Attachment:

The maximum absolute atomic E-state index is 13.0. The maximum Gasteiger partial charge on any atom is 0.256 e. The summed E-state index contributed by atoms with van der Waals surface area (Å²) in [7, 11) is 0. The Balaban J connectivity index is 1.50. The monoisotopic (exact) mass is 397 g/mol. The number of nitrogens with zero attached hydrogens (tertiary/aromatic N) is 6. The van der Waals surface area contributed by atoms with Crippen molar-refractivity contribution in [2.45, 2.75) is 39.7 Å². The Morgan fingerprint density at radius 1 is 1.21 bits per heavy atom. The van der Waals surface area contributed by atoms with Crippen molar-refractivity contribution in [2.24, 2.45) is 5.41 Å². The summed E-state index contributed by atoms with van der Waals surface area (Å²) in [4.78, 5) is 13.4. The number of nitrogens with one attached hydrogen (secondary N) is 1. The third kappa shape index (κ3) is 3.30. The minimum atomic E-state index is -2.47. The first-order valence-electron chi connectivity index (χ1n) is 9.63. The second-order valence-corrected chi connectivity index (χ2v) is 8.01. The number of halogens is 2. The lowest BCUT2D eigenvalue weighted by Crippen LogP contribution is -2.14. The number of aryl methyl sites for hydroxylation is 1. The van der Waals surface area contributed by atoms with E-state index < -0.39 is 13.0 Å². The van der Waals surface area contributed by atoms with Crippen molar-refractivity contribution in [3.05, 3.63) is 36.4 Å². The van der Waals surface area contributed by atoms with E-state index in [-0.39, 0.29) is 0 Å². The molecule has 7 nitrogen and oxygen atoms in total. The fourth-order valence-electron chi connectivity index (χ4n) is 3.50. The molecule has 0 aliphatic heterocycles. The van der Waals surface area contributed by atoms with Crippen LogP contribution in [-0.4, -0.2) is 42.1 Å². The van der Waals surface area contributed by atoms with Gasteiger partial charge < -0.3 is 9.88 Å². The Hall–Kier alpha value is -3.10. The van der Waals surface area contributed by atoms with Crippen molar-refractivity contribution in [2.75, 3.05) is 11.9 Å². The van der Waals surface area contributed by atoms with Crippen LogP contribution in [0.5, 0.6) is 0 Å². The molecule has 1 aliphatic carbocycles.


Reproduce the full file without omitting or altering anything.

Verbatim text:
The maximum absolute atomic E-state index is 13.0. The maximum Gasteiger partial charge on any atom is 0.256 e. The summed E-state index contributed by atoms with van der Waals surface area (Å²) in [7, 11) is 0. The Balaban J connectivity index is 1.50. The monoisotopic (exact) mass is 397 g/mol. The number of nitrogens with zero attached hydrogens (tertiary/aromatic N) is 6. The van der Waals surface area contributed by atoms with Crippen molar-refractivity contribution in [2.45, 2.75) is 39.7 Å². The Morgan fingerprint density at radius 1 is 1.21 bits per heavy atom. The van der Waals surface area contributed by atoms with Crippen molar-refractivity contribution in [2.24, 2.45) is 5.41 Å². The summed E-state index contributed by atoms with van der Waals surface area (Å²) in [4.78, 5) is 13.4. The number of nitrogens with one attached hydrogen (secondary N) is 1. The third kappa shape index (κ3) is 3.30. The minimum atomic E-state index is -2.47. The first-order valence-electron chi connectivity index (χ1n) is 9.63. The second-order valence-corrected chi connectivity index (χ2v) is 8.01. The number of halogens is 2. The lowest BCUT2D eigenvalue weighted by Crippen LogP contribution is -2.14. The number of aryl methyl sites for hydroxylation is 1. The van der Waals surface area contributed by atoms with E-state index < -0.39 is 13.0 Å². The van der Waals surface area contributed by atoms with Crippen molar-refractivity contribution in [3.05, 3.63) is 36.4 Å². The van der Waals surface area contributed by atoms with E-state index in [-0.39, 0.29) is 0 Å². The molecule has 7 nitrogen and oxygen atoms in total. The fourth-order valence-electron chi connectivity index (χ4n) is 3.50. The molecule has 0 aliphatic heterocycles. The van der Waals surface area contributed by atoms with Crippen LogP contribution in [-0.4, -0.2) is 42.1 Å². The van der Waals surface area contributed by atoms with Gasteiger partial charge < -0.3 is 9.88 Å². The Hall–Kier alpha value is -3.10. The van der Waals surface area contributed by atoms with Crippen molar-refractivity contribution in [2.75, 3.05) is 11.9 Å². The van der Waals surface area contributed by atoms with Crippen LogP contribution in [0.5, 0.6) is 0 Å². The molecule has 1 aliphatic carbocycles.